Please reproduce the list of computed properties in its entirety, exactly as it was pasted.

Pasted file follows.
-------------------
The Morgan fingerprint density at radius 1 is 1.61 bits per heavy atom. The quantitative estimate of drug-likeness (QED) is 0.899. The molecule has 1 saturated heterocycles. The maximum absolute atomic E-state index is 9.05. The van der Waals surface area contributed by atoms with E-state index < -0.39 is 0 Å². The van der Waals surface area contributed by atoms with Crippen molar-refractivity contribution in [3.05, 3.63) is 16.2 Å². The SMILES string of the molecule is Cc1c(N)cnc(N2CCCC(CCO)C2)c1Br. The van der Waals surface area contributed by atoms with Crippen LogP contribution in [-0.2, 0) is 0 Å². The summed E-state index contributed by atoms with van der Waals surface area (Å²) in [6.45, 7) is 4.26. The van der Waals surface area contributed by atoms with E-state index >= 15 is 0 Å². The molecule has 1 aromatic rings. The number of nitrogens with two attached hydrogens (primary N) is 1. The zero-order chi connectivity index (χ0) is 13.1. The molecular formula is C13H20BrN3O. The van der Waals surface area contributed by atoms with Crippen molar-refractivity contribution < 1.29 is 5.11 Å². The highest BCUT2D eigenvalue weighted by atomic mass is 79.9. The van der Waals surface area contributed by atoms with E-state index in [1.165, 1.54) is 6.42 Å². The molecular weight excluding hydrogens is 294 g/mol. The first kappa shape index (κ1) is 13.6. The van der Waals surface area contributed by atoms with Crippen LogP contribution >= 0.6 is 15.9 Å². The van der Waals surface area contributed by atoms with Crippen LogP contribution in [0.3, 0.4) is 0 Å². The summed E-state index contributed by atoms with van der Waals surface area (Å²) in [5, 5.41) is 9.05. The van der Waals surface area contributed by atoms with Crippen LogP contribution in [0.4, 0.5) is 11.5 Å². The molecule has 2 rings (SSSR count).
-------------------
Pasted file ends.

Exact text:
The Morgan fingerprint density at radius 1 is 1.61 bits per heavy atom. The quantitative estimate of drug-likeness (QED) is 0.899. The molecule has 1 saturated heterocycles. The maximum absolute atomic E-state index is 9.05. The van der Waals surface area contributed by atoms with E-state index < -0.39 is 0 Å². The van der Waals surface area contributed by atoms with Crippen molar-refractivity contribution in [3.05, 3.63) is 16.2 Å². The SMILES string of the molecule is Cc1c(N)cnc(N2CCCC(CCO)C2)c1Br. The van der Waals surface area contributed by atoms with Crippen LogP contribution in [-0.2, 0) is 0 Å². The summed E-state index contributed by atoms with van der Waals surface area (Å²) in [6.45, 7) is 4.26. The van der Waals surface area contributed by atoms with E-state index >= 15 is 0 Å². The molecule has 1 aromatic rings. The number of nitrogens with two attached hydrogens (primary N) is 1. The zero-order chi connectivity index (χ0) is 13.1. The molecular formula is C13H20BrN3O. The van der Waals surface area contributed by atoms with Crippen molar-refractivity contribution < 1.29 is 5.11 Å². The highest BCUT2D eigenvalue weighted by atomic mass is 79.9. The van der Waals surface area contributed by atoms with E-state index in [1.165, 1.54) is 6.42 Å². The molecular weight excluding hydrogens is 294 g/mol. The first kappa shape index (κ1) is 13.6. The van der Waals surface area contributed by atoms with Crippen LogP contribution >= 0.6 is 15.9 Å². The van der Waals surface area contributed by atoms with Crippen LogP contribution in [0.3, 0.4) is 0 Å². The summed E-state index contributed by atoms with van der Waals surface area (Å²) in [5, 5.41) is 9.05. The van der Waals surface area contributed by atoms with Crippen LogP contribution in [0.4, 0.5) is 11.5 Å². The molecule has 2 rings (SSSR count).